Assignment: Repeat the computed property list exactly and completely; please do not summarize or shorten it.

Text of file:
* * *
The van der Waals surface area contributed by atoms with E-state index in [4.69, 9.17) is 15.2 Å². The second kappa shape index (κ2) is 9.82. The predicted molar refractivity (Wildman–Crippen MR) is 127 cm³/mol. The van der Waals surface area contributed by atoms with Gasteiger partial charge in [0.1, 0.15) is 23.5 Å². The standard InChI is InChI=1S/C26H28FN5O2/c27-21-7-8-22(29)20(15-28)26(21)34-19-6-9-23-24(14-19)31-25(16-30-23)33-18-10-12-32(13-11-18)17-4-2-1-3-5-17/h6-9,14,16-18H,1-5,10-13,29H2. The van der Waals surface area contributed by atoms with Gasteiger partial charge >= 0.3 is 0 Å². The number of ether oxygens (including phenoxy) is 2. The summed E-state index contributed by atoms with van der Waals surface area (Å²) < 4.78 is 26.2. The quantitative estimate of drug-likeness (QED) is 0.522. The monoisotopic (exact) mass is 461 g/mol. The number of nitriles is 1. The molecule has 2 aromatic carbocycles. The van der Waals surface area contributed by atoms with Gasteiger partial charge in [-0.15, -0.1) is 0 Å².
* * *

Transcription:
The van der Waals surface area contributed by atoms with E-state index in [4.69, 9.17) is 15.2 Å². The second kappa shape index (κ2) is 9.82. The predicted molar refractivity (Wildman–Crippen MR) is 127 cm³/mol. The van der Waals surface area contributed by atoms with Gasteiger partial charge in [0.1, 0.15) is 23.5 Å². The standard InChI is InChI=1S/C26H28FN5O2/c27-21-7-8-22(29)20(15-28)26(21)34-19-6-9-23-24(14-19)31-25(16-30-23)33-18-10-12-32(13-11-18)17-4-2-1-3-5-17/h6-9,14,16-18H,1-5,10-13,29H2. The van der Waals surface area contributed by atoms with Gasteiger partial charge >= 0.3 is 0 Å². The number of ether oxygens (including phenoxy) is 2. The summed E-state index contributed by atoms with van der Waals surface area (Å²) < 4.78 is 26.2. The quantitative estimate of drug-likeness (QED) is 0.522. The monoisotopic (exact) mass is 461 g/mol. The number of nitriles is 1. The molecule has 2 aromatic carbocycles. The van der Waals surface area contributed by atoms with Gasteiger partial charge in [-0.15, -0.1) is 0 Å².